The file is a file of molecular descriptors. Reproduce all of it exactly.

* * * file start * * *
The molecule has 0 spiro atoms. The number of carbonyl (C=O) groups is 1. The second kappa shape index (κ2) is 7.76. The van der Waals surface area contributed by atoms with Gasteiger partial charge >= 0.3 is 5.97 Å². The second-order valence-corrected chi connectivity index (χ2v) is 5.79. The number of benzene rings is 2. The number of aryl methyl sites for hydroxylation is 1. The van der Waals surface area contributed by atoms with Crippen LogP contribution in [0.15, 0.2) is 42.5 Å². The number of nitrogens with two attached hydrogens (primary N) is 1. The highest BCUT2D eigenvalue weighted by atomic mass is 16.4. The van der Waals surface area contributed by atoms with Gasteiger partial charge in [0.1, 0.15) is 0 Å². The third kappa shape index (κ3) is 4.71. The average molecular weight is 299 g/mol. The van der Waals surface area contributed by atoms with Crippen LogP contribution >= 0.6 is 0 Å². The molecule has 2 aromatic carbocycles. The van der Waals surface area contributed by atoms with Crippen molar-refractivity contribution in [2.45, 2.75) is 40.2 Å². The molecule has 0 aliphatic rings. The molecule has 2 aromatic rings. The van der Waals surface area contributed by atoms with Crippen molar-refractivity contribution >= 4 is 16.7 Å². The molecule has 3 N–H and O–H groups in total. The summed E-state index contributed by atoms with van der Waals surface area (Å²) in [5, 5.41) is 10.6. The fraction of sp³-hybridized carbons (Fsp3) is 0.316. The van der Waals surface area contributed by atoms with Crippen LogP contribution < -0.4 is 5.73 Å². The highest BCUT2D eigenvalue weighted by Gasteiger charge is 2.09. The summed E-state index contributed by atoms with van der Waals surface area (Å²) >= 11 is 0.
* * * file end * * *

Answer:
The molecule has 0 spiro atoms. The number of carbonyl (C=O) groups is 1. The second kappa shape index (κ2) is 7.76. The van der Waals surface area contributed by atoms with Gasteiger partial charge >= 0.3 is 5.97 Å². The second-order valence-corrected chi connectivity index (χ2v) is 5.79. The number of benzene rings is 2. The number of aryl methyl sites for hydroxylation is 1. The van der Waals surface area contributed by atoms with Crippen LogP contribution in [0.15, 0.2) is 42.5 Å². The number of nitrogens with two attached hydrogens (primary N) is 1. The highest BCUT2D eigenvalue weighted by atomic mass is 16.4. The van der Waals surface area contributed by atoms with Gasteiger partial charge in [0.1, 0.15) is 0 Å². The third kappa shape index (κ3) is 4.71. The average molecular weight is 299 g/mol. The van der Waals surface area contributed by atoms with Crippen LogP contribution >= 0.6 is 0 Å². The molecule has 2 aromatic carbocycles. The van der Waals surface area contributed by atoms with Crippen molar-refractivity contribution in [2.45, 2.75) is 40.2 Å². The molecule has 0 aliphatic rings. The molecule has 2 aromatic rings. The van der Waals surface area contributed by atoms with Crippen molar-refractivity contribution >= 4 is 16.7 Å². The molecule has 3 N–H and O–H groups in total. The summed E-state index contributed by atoms with van der Waals surface area (Å²) in [5, 5.41) is 10.6. The fraction of sp³-hybridized carbons (Fsp3) is 0.316. The van der Waals surface area contributed by atoms with Crippen LogP contribution < -0.4 is 5.73 Å². The highest BCUT2D eigenvalue weighted by Gasteiger charge is 2.09. The summed E-state index contributed by atoms with van der Waals surface area (Å²) >= 11 is 0.